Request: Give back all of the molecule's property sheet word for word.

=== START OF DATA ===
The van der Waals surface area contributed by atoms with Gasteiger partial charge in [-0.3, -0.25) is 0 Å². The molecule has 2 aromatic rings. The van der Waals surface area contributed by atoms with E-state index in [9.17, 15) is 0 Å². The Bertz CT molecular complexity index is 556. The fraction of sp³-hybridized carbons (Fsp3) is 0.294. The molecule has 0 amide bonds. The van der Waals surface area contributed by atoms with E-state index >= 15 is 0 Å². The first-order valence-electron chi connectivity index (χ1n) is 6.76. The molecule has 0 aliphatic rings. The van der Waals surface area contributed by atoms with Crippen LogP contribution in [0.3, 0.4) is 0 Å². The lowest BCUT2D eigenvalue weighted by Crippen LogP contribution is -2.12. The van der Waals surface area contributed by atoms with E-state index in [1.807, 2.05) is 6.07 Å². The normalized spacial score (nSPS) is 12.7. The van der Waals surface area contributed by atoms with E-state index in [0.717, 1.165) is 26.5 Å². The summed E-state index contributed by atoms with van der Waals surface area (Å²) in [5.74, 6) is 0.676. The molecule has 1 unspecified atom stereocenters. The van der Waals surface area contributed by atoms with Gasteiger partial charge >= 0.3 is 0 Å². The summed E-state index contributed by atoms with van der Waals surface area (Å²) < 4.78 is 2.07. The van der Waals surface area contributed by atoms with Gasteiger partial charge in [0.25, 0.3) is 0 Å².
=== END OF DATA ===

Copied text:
The van der Waals surface area contributed by atoms with Gasteiger partial charge in [-0.3, -0.25) is 0 Å². The molecule has 2 aromatic rings. The van der Waals surface area contributed by atoms with E-state index in [9.17, 15) is 0 Å². The Bertz CT molecular complexity index is 556. The fraction of sp³-hybridized carbons (Fsp3) is 0.294. The molecule has 0 amide bonds. The van der Waals surface area contributed by atoms with E-state index >= 15 is 0 Å². The first-order valence-electron chi connectivity index (χ1n) is 6.76. The molecule has 0 aliphatic rings. The van der Waals surface area contributed by atoms with Crippen LogP contribution in [0.3, 0.4) is 0 Å². The lowest BCUT2D eigenvalue weighted by Crippen LogP contribution is -2.12. The van der Waals surface area contributed by atoms with E-state index in [1.807, 2.05) is 6.07 Å². The normalized spacial score (nSPS) is 12.7. The van der Waals surface area contributed by atoms with E-state index in [0.717, 1.165) is 26.5 Å². The summed E-state index contributed by atoms with van der Waals surface area (Å²) in [5.74, 6) is 0.676. The molecule has 1 unspecified atom stereocenters. The van der Waals surface area contributed by atoms with Gasteiger partial charge >= 0.3 is 0 Å². The summed E-state index contributed by atoms with van der Waals surface area (Å²) < 4.78 is 2.07. The van der Waals surface area contributed by atoms with Gasteiger partial charge in [0.25, 0.3) is 0 Å².